Hiking prices for conservation
A draft policy being prepared by the National Water Board (NWB) recommends a hike in industrial water rates and penalties for inadequate treatment and recycling of water. While preparing the draft, NWB consulted the state governments and the ministry of industry have been consulted on this issue, and incorporated some suggestions from the Bureau of Industrial Costs and Prices (BICP).
The draft recommends that water rates reflect the scarcity of the resource and the need for economy in its consumption. A BICP study shows that because of low pricing industries tend to consume more water. To remedy this fault, the draft recommends that the present nominal cess levied by the Central and state pollution control boards be increased. A part of the total amount could be utilised for subsidising water conservation and effluent treatment schemes, the draft says. Overall, it proposes a package of incentives and disincentives based on water prices, cess and tariffs. The draft also says water availability should be an important criteria for allowing the establishment of industries, especially in semi-arid or arid regions.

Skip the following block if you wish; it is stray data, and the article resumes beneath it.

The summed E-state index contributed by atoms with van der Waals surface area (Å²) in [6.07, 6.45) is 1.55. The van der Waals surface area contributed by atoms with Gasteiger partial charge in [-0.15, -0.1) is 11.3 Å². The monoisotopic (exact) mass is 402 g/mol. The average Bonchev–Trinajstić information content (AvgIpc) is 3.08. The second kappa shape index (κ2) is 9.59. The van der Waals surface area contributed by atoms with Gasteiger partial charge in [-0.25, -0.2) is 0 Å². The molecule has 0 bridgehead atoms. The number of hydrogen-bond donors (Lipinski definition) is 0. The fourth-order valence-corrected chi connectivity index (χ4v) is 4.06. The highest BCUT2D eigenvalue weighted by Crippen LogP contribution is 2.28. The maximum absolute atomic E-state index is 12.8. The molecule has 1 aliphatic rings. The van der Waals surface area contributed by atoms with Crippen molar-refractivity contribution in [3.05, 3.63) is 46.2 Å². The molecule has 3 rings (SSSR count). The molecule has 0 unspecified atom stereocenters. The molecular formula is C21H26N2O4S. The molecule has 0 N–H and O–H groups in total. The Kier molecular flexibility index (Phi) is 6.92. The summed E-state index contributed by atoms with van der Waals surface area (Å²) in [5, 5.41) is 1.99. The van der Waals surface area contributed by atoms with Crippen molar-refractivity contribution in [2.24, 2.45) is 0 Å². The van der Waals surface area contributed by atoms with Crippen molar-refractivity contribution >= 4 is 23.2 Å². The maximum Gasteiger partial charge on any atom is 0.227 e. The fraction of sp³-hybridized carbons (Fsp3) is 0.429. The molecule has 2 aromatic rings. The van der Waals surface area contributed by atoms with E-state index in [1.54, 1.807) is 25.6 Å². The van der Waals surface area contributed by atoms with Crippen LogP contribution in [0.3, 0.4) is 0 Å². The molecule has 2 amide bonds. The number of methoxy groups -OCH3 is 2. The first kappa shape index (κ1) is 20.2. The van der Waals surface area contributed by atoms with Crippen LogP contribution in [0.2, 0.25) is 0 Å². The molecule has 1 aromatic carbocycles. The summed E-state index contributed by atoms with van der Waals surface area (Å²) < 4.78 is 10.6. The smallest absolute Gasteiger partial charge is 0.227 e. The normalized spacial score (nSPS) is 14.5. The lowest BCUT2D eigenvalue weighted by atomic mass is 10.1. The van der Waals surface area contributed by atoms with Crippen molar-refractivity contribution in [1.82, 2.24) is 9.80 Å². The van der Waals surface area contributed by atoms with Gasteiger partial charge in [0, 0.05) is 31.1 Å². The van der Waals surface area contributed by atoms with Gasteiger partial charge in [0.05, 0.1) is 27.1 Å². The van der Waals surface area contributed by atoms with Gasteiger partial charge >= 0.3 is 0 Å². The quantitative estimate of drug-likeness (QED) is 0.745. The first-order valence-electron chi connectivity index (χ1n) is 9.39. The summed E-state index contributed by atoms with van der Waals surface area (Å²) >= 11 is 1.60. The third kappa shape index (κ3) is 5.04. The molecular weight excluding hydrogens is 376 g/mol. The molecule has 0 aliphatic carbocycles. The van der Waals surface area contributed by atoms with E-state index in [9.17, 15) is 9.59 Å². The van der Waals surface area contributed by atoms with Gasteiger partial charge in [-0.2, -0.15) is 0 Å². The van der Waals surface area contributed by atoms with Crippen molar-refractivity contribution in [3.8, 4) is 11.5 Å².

It recommends that establishment of industrial units consuming more than 10 million cum of water annually should not be allowed without the prior consent of the ministry of water resources and says that groundwater use by industry should be avoided. It recommends that the Central Ground Water Board be the nodal agency for monitoring exploitation of groundwater by industry. It also calls for fixing of upper limits for use of fresh water by industries.